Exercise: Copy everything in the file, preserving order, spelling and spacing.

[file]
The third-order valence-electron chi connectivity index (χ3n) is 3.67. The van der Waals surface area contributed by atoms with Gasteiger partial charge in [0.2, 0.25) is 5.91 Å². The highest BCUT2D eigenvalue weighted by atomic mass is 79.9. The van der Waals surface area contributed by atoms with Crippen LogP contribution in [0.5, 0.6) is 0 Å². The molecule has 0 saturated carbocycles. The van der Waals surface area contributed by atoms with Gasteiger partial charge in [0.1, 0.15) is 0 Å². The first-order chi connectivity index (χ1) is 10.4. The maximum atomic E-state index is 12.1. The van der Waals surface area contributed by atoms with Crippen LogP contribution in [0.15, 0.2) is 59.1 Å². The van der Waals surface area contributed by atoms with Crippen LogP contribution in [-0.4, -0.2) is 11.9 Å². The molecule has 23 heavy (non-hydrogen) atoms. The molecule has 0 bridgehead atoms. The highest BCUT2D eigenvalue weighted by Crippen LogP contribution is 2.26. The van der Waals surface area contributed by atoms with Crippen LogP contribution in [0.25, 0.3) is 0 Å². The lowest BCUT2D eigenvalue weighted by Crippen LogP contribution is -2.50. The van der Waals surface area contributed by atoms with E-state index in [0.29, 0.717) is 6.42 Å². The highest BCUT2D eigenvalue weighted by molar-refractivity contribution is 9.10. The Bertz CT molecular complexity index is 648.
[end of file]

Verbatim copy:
The third-order valence-electron chi connectivity index (χ3n) is 3.67. The van der Waals surface area contributed by atoms with Gasteiger partial charge in [0.2, 0.25) is 5.91 Å². The highest BCUT2D eigenvalue weighted by atomic mass is 79.9. The van der Waals surface area contributed by atoms with Crippen LogP contribution in [0.5, 0.6) is 0 Å². The molecule has 0 saturated carbocycles. The van der Waals surface area contributed by atoms with Gasteiger partial charge in [0.1, 0.15) is 0 Å². The first-order chi connectivity index (χ1) is 10.4. The maximum atomic E-state index is 12.1. The van der Waals surface area contributed by atoms with Crippen LogP contribution in [0.15, 0.2) is 59.1 Å². The van der Waals surface area contributed by atoms with Crippen LogP contribution in [-0.4, -0.2) is 11.9 Å². The molecule has 23 heavy (non-hydrogen) atoms. The molecule has 0 bridgehead atoms. The highest BCUT2D eigenvalue weighted by Crippen LogP contribution is 2.26. The van der Waals surface area contributed by atoms with Crippen LogP contribution in [0.25, 0.3) is 0 Å². The lowest BCUT2D eigenvalue weighted by Crippen LogP contribution is -2.50. The van der Waals surface area contributed by atoms with E-state index in [0.29, 0.717) is 6.42 Å². The highest BCUT2D eigenvalue weighted by molar-refractivity contribution is 9.10. The Bertz CT molecular complexity index is 648.